(Photo by Petr Cihacek)
sure that will be easy
and her friend ow ns a travagency in Brampton where she
Pearl Taylor, 57,
for importation of
police station every month,
she did for seven months.
would work opening her
for five years before
Taylor has been in the prison for four months. She’s is hoping to be released to a halfway house in six
After three years of hiding, she
thick line behind her troubling past.
arrested for violation of parole
and went back
here (in prison) in
"Then I had major family problems and I didn’t report,” she says. “I was scared to go back and I never came back for three years.”
months and to be completely free in December. Then she can make a “I
open her own
prison and that
should have a
serving time for violation of parole.
and I cry too.” According to Taylor, being in touch with family is what makes prison
bearable. don’t have family support and they are sad,” she says. “I usually support those people. I life in
released from the Grand Valley
Her classmates described Taylor as friendly, truthful and courageous. “She's very young for her age,” said one of them. Taylor and her nine classmates will graduate from the program and
them that God loves them and so do I.” According to Dianne Murphy,
certificate as she has already taken
get their college certificates
won’t be her
number of other courses and
studying became a big part of her
go out but we have unit by 10 p.m.”
students have their classes in
the big central building that looks like a school rather than a mini-
and medium security prison.
The institution’s offices are in same building. Inmates live
small units scattered behind a high
topped with barbed wire where everyone has her own room with a small bed and a TV. fence
1998 for importation of marijua-
“I spent seven and then I was released to the halfway house.” After that, she was fully released on the condition she will report to a
second chance,” says the grandmother of three, her usually cheery
voice suddenly drowned in
a.m. and they finish usually at 3 or
explains Taylor. “I usually stay
“She is the peacekeeper,” says Murphy. “She loves when other
4 p.m.,” she says. “Then we go to our units and have an official count
“They miss me a lot. Sometimes they cry on the phone ness.
Maximum- security offenders By AIMEE
Grand Valley Women (GVI) will
soon be housing maximum-securi-
N.S. and Edmonton, Alta.
According to Marion Evans, a team leader with GVI, the maximum-security unit will be ready within the next two months.
unit will be designed
women’s faciliholds minimum-
within the regional ty that currently
institutions into region-
required specific intensive
In the said. "I
have no doubt
the security and other changes to
made, the existing regional women’s facilities will be able to assume these responsibilities.” The Intensive Intervention be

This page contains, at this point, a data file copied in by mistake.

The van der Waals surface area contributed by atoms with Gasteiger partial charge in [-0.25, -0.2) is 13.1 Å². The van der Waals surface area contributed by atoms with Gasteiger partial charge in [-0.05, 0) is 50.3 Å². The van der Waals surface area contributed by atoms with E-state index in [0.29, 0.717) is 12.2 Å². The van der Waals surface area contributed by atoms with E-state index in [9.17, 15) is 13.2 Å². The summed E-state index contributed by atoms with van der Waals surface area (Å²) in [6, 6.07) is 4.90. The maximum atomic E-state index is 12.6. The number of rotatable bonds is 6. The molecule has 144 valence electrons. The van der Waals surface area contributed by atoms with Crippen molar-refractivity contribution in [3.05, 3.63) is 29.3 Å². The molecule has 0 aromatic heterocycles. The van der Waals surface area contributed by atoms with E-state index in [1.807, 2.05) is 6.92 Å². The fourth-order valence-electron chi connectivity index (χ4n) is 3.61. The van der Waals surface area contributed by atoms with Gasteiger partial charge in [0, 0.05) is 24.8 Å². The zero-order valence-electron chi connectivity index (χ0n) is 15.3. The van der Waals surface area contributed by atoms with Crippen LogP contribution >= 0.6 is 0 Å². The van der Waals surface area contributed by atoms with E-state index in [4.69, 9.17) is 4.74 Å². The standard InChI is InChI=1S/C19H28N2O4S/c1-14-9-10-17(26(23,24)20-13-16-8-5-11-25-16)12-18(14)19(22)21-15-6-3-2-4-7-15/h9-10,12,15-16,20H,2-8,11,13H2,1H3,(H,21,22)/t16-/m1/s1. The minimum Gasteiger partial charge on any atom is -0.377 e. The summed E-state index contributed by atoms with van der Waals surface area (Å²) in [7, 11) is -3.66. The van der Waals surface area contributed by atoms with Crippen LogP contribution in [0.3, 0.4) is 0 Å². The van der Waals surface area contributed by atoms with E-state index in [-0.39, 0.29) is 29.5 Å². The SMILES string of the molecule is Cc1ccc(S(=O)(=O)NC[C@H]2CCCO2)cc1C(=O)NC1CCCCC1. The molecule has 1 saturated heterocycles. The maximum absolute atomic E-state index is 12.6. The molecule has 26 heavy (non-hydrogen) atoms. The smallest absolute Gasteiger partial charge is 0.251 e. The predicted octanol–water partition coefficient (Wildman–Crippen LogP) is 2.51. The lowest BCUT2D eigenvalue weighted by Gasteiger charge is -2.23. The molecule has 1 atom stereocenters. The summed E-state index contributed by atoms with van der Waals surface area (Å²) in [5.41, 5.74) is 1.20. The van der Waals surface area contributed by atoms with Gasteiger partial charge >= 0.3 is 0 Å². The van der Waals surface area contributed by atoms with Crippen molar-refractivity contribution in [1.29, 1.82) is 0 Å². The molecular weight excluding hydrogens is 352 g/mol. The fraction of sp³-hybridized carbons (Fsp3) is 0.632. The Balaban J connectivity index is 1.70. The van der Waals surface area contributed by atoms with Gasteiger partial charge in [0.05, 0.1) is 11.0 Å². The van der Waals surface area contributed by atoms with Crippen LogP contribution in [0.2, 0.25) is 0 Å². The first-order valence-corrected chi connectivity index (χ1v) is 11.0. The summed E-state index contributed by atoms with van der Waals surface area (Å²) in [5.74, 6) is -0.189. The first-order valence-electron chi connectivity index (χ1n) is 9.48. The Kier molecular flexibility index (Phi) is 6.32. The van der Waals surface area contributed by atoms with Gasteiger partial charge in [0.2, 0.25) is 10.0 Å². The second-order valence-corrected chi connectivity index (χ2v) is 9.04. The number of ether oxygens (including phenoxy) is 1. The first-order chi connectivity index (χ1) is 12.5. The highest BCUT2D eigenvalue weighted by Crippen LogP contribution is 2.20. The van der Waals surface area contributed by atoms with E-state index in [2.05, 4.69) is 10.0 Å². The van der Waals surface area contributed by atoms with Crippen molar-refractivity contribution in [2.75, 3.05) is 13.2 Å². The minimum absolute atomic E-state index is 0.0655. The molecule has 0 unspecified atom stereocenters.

The second was
in the facilities to accommodate approximately 35 women
The construction of
mental health problems.
Environment houses additional $5 million.
2001, the designs and con-
were underway and
approximately $12 million. Living Structured
annual operating cost
imprisonments. the numbers have
that there are
Contrary to what costs
will be approximately $9.3 million, it
25, 2003 the Saskatchewan
Penitentiary closed. fourth factor
to close the
In 1977, the Parliamentary Sub-
Report on the System in Canada said
it was “unfit women.”
year, the average
and a chance
to take responsibility
for their lives.
not have the necessary programs
and rehabilitation facilities that were needed. As a result, the Prison for Women was closed and the four regional facilities, including GVI, were designed.
Women, which opened
38 jobs will be created. In 1999, according to a report from Correctional Service Canada,
offender in one of the four regional
continues to provide essential pro-
sentences in Canada. in
Therefore, the low numbers indicated that
was quite costly
keep the Prison for Women, and the units in the men’s institutions in operation for such a small number
environment more suitable
need while ensuring public
As of March 2002, according
1934. Since the 1930s, task forces
lution of the
an article written by Jane Laishes
and various other groups examined
“This strategy will ensure that women offenders can live
501 were on conditional release the community.
women. The Prison
take control of their lives.
an institution and the remaining
Feb. 25, 2003.
the environment and setting of the
followed by the opening of the secure unit
men because of
cost a federal insti-
annual cost to incarcerate a female
Of those, 354 were imprisoned
Saskatchewan, Quebec and Nova unit
music or dance.
for a place with respect, support
$87,135 a year to imprison a
and read, watch TV, play
fewer numbers. Also, the requirement to provide women with treatment programs and services also adds to the existing cost.
After many interviews with women who were in the Prison for Women, many highlighted the need